The 63 minute opening set could have gone either way. Serving at 2-3, Murray released an ace for 40-30, but Ferrer persisted. After Murray had saved a break point, Ferrer earned a second chance when Murray netted a forehand down the line approach. Murray erred off the forehand again, and Ferrer got the break to move ahead 4-2. The Spaniard led 30-0 in the seventh game but Murray made a fortunate winning forehand volley and then Ferrer double faulted for 30-30. Ferrers forehand wavered for the rest of that game, and Murray broke back for 3-4 and held at 15 for 4-4. In the four deuce ninth game, Murray had one crucial break point, but Ferrer saved it with an accurate serve down the T setting up a forehand winner.Ferrer held on for 5-4, but Murray was equal to the task, holding at 15 for 5-5. Ferrer held at love for 6-5, and a tie-break seemed highly likely. But that was not what happened. Murray rallied from 0-40 to 30-40, but then drove a two-hander down the line that was never in the cards. He missed badly. Ferrer had sealed the set 7-5. That was surely a considerable blow to Murrays pride; he had worked his way back into the set, but ultimately he was found wanting.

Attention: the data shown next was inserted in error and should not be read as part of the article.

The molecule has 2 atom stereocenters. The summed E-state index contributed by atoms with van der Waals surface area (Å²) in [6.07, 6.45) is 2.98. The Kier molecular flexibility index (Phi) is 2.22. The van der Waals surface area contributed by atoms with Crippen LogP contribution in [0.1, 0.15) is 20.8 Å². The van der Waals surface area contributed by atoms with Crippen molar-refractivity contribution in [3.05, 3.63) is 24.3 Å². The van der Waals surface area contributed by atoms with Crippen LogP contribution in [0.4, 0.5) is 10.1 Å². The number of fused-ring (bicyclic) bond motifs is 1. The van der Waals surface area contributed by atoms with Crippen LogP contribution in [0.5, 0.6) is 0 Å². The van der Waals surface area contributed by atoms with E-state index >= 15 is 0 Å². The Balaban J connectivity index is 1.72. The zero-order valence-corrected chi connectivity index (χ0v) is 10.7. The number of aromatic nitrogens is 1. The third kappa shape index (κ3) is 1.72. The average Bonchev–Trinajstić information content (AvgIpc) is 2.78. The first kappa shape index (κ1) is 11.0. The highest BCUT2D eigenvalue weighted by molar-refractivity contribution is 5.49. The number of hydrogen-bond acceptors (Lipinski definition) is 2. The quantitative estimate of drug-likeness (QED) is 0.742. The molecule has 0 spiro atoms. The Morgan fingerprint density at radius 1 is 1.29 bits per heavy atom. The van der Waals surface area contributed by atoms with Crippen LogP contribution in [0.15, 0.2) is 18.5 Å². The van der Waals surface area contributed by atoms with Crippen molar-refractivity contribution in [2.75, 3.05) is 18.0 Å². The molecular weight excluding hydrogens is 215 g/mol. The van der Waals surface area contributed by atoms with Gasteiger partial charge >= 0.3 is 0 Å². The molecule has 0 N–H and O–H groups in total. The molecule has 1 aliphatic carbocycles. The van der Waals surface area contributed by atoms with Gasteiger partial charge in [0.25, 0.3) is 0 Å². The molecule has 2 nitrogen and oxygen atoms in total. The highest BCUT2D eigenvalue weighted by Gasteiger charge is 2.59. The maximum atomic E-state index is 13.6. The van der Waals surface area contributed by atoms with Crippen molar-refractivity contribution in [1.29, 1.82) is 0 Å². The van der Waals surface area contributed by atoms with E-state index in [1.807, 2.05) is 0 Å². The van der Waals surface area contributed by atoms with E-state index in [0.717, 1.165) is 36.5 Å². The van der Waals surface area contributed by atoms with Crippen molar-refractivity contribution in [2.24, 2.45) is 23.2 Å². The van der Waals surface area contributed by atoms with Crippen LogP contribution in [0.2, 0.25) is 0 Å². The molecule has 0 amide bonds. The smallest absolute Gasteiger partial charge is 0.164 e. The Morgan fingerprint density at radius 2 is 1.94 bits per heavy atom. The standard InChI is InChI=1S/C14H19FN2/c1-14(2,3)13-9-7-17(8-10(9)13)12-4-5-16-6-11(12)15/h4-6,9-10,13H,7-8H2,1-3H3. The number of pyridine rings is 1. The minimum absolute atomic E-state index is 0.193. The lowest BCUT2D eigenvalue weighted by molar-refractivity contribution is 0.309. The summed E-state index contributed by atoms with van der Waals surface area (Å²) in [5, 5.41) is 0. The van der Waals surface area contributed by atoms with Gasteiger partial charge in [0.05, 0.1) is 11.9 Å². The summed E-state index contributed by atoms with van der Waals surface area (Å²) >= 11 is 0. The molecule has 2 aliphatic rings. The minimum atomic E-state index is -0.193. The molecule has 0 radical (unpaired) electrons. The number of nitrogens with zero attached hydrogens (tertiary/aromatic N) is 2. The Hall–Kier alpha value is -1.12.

The early stages of the second set were critical for Murray. At 0-1, he was twice down break point but he worked his way assiduously out of that corner. Ferrer double faulted twice in the following game and Murray broke him for 2-1 as the Spaniard was off the mark with a forehand inside in. Murray trailed 0-40 in the fourth game, but he put away an overhead, angled a forehand winner crosscourt with a good dose of topspin, and then made it to deuce when Ferrer missed badly off the backhand. Ferrer advanced to break point for the fourth time in that game, but Murray placed a first serve precisely down the T to draw an errant forehand return from his adversary. Murray held on for 3-1, and took that set comfortably 6-2.